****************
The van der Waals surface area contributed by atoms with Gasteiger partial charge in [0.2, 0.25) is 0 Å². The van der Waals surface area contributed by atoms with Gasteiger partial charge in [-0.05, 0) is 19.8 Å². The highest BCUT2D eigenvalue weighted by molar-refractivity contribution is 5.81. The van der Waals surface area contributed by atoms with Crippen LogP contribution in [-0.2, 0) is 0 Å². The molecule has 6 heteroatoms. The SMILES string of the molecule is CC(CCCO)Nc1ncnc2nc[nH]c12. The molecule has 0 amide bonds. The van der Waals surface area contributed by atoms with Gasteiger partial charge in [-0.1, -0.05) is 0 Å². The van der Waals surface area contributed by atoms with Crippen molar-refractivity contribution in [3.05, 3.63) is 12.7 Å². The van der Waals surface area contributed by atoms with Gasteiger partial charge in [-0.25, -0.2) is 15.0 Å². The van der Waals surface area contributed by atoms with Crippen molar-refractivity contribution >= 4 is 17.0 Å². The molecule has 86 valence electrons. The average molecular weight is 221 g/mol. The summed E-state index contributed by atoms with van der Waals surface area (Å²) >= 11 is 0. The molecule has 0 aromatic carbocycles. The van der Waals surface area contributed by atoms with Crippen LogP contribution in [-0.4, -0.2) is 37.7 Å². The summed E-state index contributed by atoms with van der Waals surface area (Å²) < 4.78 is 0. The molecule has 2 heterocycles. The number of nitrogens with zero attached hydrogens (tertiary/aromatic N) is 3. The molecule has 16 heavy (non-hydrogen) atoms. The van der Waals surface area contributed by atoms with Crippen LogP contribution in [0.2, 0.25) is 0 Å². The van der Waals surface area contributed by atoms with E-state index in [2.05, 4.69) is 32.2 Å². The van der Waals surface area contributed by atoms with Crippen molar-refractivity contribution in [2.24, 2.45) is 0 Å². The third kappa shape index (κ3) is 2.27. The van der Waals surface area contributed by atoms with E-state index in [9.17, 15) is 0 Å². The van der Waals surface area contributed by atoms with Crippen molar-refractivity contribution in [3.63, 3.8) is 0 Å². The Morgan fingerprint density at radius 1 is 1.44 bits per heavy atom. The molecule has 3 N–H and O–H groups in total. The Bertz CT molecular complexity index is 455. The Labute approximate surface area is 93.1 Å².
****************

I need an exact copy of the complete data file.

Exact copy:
The van der Waals surface area contributed by atoms with Gasteiger partial charge in [0.2, 0.25) is 0 Å². The van der Waals surface area contributed by atoms with Gasteiger partial charge in [-0.05, 0) is 19.8 Å². The highest BCUT2D eigenvalue weighted by molar-refractivity contribution is 5.81. The van der Waals surface area contributed by atoms with Crippen LogP contribution in [-0.2, 0) is 0 Å². The molecule has 6 heteroatoms. The SMILES string of the molecule is CC(CCCO)Nc1ncnc2nc[nH]c12. The molecule has 0 amide bonds. The van der Waals surface area contributed by atoms with Gasteiger partial charge in [-0.1, -0.05) is 0 Å². The van der Waals surface area contributed by atoms with Crippen molar-refractivity contribution in [3.05, 3.63) is 12.7 Å². The van der Waals surface area contributed by atoms with Gasteiger partial charge in [-0.25, -0.2) is 15.0 Å². The van der Waals surface area contributed by atoms with Crippen molar-refractivity contribution >= 4 is 17.0 Å². The molecule has 86 valence electrons. The average molecular weight is 221 g/mol. The summed E-state index contributed by atoms with van der Waals surface area (Å²) >= 11 is 0. The molecule has 0 aromatic carbocycles. The van der Waals surface area contributed by atoms with Crippen LogP contribution in [-0.4, -0.2) is 37.7 Å². The summed E-state index contributed by atoms with van der Waals surface area (Å²) < 4.78 is 0. The molecule has 2 heterocycles. The number of nitrogens with zero attached hydrogens (tertiary/aromatic N) is 3. The molecule has 16 heavy (non-hydrogen) atoms. The van der Waals surface area contributed by atoms with Crippen LogP contribution in [0.2, 0.25) is 0 Å². The van der Waals surface area contributed by atoms with E-state index in [2.05, 4.69) is 32.2 Å². The van der Waals surface area contributed by atoms with Crippen molar-refractivity contribution in [2.24, 2.45) is 0 Å². The third kappa shape index (κ3) is 2.27. The van der Waals surface area contributed by atoms with E-state index in [9.17, 15) is 0 Å². The van der Waals surface area contributed by atoms with Crippen molar-refractivity contribution in [3.63, 3.8) is 0 Å². The Morgan fingerprint density at radius 1 is 1.44 bits per heavy atom. The molecule has 3 N–H and O–H groups in total. The Bertz CT molecular complexity index is 455. The Labute approximate surface area is 93.1 Å².